KUALA LUMPUR: The Federal Government should introduce suitable incentives for the domestic mining sector to make it more cost-competitive to attract both local and foreign investors, according to Malaysian Chamber of Mines (MCOM) executive director Muhamad Nor Muhamad.
Muhamad said the state governments, meanwhile, could offer support via a speedier decision-making process in the areas of applications, renewals of mining leases and exploration licences.
In addition, state governments should make potentially mineral-rich lands “more” available for exploration and mining development, thus preventing sterilisation, he added.
Muhamad told StarBiz that the country's mineral export-to-mineral import ratio currently stood at an outrageous 1:10. Therefore, Malaysia could make huge savings in terms of foreign exchange outflow if the mining sector could be further developed.
Essentially, the Government should consider the mineral resource sector for inclusion into the National Key Economic Areas, given its important contribution to the country's gross domestic product.
“This is more so when Malaysia has a mineral resource potential of some RM340bil at current prices that can be developed,” noted Muhamad.
He said one important factor that would drive the domestic mining sector this year would be the global mineral and metal prices environment.
“Should prices of minerals be sustained at current levels or move higher, there would be greater buoyancy in the sector.”
In addition, there should be a more conducive operating business environment in the sector through the lowering of cost and ease of doing business,” he added.
On potential minerals that had yet to be fully exploited, Muhamad said: “MCOM sees plenty of rich coal deposits in east Malaysia, which if properly developed, can meet Malaysia's entire domestic requirements and even for export.”
The potential for base metals such as nickel, gold and copper was also seen in Sabah and the central belt of Peninsular Malaysia stretching from Kelantan to Johor.
Over the years, there has generally been positive response from the mineral-rich state governments towards mining, as reflected by the encouraging numbers of mining leases and exploration licences and renewals granted lately.
“However, there are still some areas requiring improvement, such as the duration of time taken in deciding on the granting of such applications and renewals.
“Another critical area is the size of the mining leases granted, which currently tends to be limited to small areas and shorter lease periods, thus rendering mining uneconomical,” Muhamad said.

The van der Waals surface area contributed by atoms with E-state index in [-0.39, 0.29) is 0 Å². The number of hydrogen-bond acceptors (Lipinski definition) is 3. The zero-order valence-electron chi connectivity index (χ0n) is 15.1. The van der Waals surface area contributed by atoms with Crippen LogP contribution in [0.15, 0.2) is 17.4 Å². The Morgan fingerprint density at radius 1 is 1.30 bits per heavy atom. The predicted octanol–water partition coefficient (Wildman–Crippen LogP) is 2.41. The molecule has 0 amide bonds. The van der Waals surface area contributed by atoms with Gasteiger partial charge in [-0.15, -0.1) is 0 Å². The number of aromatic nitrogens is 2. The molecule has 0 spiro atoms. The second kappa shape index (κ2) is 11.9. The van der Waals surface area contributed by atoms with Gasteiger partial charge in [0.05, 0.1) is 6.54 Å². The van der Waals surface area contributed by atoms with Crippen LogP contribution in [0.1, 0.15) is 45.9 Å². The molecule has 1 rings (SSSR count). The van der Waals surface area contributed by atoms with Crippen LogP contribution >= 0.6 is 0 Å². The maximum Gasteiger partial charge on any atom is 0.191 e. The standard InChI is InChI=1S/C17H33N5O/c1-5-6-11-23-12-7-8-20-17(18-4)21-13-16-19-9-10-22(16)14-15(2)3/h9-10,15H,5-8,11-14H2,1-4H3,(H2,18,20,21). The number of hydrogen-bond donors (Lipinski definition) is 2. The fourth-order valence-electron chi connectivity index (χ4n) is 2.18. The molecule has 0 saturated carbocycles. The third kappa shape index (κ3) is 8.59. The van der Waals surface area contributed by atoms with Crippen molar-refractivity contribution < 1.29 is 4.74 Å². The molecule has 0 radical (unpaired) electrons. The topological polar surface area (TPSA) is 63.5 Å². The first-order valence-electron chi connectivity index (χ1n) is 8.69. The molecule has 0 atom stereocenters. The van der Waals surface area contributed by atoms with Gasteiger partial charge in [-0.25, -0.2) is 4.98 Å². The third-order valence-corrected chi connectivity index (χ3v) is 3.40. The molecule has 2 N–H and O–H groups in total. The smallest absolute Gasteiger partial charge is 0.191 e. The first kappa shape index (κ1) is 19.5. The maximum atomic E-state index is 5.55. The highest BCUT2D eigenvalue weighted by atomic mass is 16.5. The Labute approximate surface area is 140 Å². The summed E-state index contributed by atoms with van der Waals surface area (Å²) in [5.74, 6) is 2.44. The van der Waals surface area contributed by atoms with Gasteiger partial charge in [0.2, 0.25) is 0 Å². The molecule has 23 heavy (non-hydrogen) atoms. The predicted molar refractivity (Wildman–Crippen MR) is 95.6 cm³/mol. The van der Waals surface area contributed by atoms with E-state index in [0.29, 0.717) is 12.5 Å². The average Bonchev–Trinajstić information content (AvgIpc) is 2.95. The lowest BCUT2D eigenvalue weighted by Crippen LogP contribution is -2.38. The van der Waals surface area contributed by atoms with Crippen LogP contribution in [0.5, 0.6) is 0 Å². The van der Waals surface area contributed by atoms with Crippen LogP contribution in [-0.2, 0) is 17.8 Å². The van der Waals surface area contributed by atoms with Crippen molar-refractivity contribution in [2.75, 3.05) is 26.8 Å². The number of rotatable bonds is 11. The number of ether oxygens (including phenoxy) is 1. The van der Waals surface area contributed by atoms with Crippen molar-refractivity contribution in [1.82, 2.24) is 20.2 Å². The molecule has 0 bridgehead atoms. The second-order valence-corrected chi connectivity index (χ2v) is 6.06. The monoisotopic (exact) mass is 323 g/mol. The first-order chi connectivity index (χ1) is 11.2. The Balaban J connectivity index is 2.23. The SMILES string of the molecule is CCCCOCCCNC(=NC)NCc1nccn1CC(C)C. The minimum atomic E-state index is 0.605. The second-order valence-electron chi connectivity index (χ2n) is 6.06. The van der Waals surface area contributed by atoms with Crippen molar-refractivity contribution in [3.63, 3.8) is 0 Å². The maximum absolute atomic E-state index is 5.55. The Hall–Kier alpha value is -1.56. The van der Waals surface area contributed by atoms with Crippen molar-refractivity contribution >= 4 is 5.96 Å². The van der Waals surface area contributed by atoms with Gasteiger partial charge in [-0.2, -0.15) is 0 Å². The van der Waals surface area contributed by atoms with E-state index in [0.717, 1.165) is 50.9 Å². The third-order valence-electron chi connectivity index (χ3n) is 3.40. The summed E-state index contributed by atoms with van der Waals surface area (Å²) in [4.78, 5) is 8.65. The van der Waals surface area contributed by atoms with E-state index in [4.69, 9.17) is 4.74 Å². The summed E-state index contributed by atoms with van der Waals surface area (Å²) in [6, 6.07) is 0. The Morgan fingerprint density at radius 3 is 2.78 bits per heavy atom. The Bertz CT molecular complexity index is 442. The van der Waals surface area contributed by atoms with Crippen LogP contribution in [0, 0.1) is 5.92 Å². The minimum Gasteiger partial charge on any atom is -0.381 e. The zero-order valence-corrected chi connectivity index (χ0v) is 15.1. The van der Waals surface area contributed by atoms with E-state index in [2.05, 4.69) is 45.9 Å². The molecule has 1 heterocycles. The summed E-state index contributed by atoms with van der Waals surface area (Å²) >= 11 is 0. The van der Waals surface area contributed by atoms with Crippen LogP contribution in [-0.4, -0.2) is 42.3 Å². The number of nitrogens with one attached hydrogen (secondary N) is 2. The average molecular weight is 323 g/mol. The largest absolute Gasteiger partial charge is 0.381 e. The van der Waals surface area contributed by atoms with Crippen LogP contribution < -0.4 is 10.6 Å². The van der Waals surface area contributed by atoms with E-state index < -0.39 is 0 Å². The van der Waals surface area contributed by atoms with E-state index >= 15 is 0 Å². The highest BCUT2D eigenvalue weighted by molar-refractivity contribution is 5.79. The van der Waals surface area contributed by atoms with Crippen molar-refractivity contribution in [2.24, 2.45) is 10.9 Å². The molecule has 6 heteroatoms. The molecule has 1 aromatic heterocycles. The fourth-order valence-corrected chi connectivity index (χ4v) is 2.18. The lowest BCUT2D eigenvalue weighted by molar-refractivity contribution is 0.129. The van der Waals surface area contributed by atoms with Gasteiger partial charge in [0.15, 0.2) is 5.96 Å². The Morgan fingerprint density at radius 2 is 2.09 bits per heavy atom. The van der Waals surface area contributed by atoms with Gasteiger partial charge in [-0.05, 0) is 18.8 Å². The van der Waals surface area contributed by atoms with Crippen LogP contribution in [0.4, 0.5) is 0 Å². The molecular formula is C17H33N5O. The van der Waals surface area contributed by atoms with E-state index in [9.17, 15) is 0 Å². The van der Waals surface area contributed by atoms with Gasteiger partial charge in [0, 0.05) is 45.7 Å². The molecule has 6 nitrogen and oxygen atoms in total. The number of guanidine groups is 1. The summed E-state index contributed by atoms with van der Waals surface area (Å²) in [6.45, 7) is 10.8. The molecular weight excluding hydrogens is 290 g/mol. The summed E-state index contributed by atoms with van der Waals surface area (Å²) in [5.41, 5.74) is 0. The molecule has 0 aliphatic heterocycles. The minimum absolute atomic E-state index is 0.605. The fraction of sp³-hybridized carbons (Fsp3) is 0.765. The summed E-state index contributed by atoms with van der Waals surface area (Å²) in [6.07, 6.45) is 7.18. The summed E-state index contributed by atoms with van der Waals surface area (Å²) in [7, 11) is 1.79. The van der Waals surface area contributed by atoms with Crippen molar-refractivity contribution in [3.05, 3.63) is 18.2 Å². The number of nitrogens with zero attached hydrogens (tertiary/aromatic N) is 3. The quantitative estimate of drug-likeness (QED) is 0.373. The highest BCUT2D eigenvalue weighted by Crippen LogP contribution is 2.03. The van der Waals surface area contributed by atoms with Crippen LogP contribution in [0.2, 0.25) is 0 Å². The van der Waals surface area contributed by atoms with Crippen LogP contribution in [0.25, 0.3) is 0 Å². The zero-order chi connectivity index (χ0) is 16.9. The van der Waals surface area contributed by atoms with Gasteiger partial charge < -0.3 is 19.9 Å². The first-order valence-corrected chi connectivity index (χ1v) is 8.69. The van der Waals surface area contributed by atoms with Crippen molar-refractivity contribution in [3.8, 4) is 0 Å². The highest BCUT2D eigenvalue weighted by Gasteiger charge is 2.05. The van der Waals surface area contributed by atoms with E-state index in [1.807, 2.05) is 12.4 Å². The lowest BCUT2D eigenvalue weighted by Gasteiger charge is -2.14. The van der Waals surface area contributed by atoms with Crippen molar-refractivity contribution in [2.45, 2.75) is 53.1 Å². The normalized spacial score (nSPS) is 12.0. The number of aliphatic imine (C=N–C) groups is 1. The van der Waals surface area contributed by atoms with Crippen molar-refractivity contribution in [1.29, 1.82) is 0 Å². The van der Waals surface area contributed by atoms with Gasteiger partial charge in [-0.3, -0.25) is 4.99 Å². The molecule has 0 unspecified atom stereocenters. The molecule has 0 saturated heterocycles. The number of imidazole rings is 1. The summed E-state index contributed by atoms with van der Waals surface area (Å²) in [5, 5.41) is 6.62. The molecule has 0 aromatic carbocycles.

He pointed out that the trend in mining currently rendered the activity to be undertaken on a medium to large-scale basis.
“There is not much room for undertaking small-scale mining,” said Muhamad.
One of the reasons is that there are not much rich secondary alluvial deposits available now.
“Those that can be re-mined contain left-over deposits at low grades and high cost.
“Other virgin secondary deposits are very deep-seated, requiring new technology, know-how and high capital cost,” he explained.
Therefore, having medium to large-scale mines would also mean better control, supervision and implementation by the authorities of the necessary environmental, safety and mine-rehabilitation requirements to enable a more sustainable form of mining.
At the same time, Muhamad said the current information and data on Malaysia's mineral resource potential was outdated.
“It would be necessary for these information and data to be suitably updated in order to draw investor interest to the domestic mining sector,” said Muhamad.
He suggested the renewed government reconnaissance mineral exploration programme be continued.
This would result in more information and better knowledge on local mineral reserves potential, which is needed to attract more investment into mineral exploration and mining.
In addition, the potential for development of “lode” or primary mineral deposits, particularly in the central belt of Peninsular Malaysia, was great.
However, he said the development would require different kinds of technology, know-how and skills and would be very capital-intensive.
Muhamad noted that the domestic mineral sector last year recorded a “somewhat” sustainable performance although not as great as in 2011 when metal and mineral prices were very buoyant.
Going forward, he believes minerals and metal prices willd continue to sustain at current levels because of supply constraints globally.
“There are unlikely to be many new big-scale mines being opened up in the near future. Those likely to be opened are smaller ones situated in developed countries in a high capital cost environment.”
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